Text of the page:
Thursday, June 2, 2011

Finding Greatness at Pikes Peak by Bree Ervin

(This was originally posted by Bree Ervin on May 6, 2011 at her blog ThinkBannedThoughts).

As some of you know, I just got back from the Pikes Peak Writer's Conference in Colorado Springs, CO.

It was my first time going to this particular conference and I was blown away.

I have to admit, I was a little nervous at first. It didn’t seem well-organized, the information I wanted about the schedule and pitch appointments and all those little extras wasn’t showing up when I wanted it to. And I was in a bind because I didn’t want to bring every possible manuscript for every possible outcome, I just wanted to pack the right stuff for the right workshops.

But, at last everything I needed arrived, I madly printed everything out that needed printing, got in my car and away I drove.

Once I was there, my perception of the conference did a complete 180.

Everyone from staff to faculty to attendees was amazingly friendly and helpful. They really aren’t kidding when they say they are the friendliest conference in the West.  Friends are great, but I really went down there to learn a few things, and learn I did.

I lucked out this year – there was a HUGE focus on writing for children from picture books all the way to YA (Young Adult). This doesn’t always happen at these writing conferences. A lot of times it’s all grown up talk.

A few of the workshops and lectures that I participated in that really stood out –

Thursday morning’s Pitch Perfect session with Bonnie Hagan and Chris Mandeville – I was pretty confident in my log line and pitch, this really cinched it. Plus I got to help an amazing woman out with her log line (think 25 word elevator pitch) and found out later that she used it and got asked to submit to a great agent because of it! (Fingers crossed for her as she tries to make the leap from children’s picture books to adult novels!)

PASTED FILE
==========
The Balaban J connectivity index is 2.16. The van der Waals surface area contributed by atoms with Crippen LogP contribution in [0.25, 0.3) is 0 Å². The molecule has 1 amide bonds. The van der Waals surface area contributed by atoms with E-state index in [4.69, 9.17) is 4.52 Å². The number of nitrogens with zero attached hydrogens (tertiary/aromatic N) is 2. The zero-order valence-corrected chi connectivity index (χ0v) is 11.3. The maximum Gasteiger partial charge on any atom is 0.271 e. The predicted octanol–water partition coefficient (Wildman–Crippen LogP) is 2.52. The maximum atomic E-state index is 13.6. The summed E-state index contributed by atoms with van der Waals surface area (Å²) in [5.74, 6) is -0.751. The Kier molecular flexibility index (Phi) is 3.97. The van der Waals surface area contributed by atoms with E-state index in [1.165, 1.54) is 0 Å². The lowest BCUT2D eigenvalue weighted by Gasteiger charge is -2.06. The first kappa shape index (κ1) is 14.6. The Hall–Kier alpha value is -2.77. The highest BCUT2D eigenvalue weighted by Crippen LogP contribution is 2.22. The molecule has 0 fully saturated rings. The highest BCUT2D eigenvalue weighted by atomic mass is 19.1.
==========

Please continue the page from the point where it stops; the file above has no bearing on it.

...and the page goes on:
Thursday afternoon I attended The Heroine’s Journey with Barbara Samuel – OH MY GOD!!! The biggest Ah-ha! moment ever as I tried to fit my picture book into the journey and suddenly realized why I kept getting stuck in this one corner. I kept putting my heroine in one place when she clearly needed to be in another.

Friday I jumped into Self Editing with Karen Albright Lin who taught me to start with the high level conceptual editing and work my way down to the nitty-gritty, something I do with clients, but often forget to do when I’m reading my own stuff back. Those damn typos really mess up my mojo.

Conversational Shoplifter with Deb Courtney blew my mind. The workshopping at the end really helped me see how dialogue can work to make your book that much stronger in the show don’t tell arena! It helped that I got to read a passage of dialogue from my YA in progress and get instant feedback from a pro, as well as the other participants. Invaluable.

Elizabeth Hand taught us about the importance of creating unsympathetic characters and I cannot wait to read her books. (We also had dinner together one night. I cannot speak highly enough of this woman.)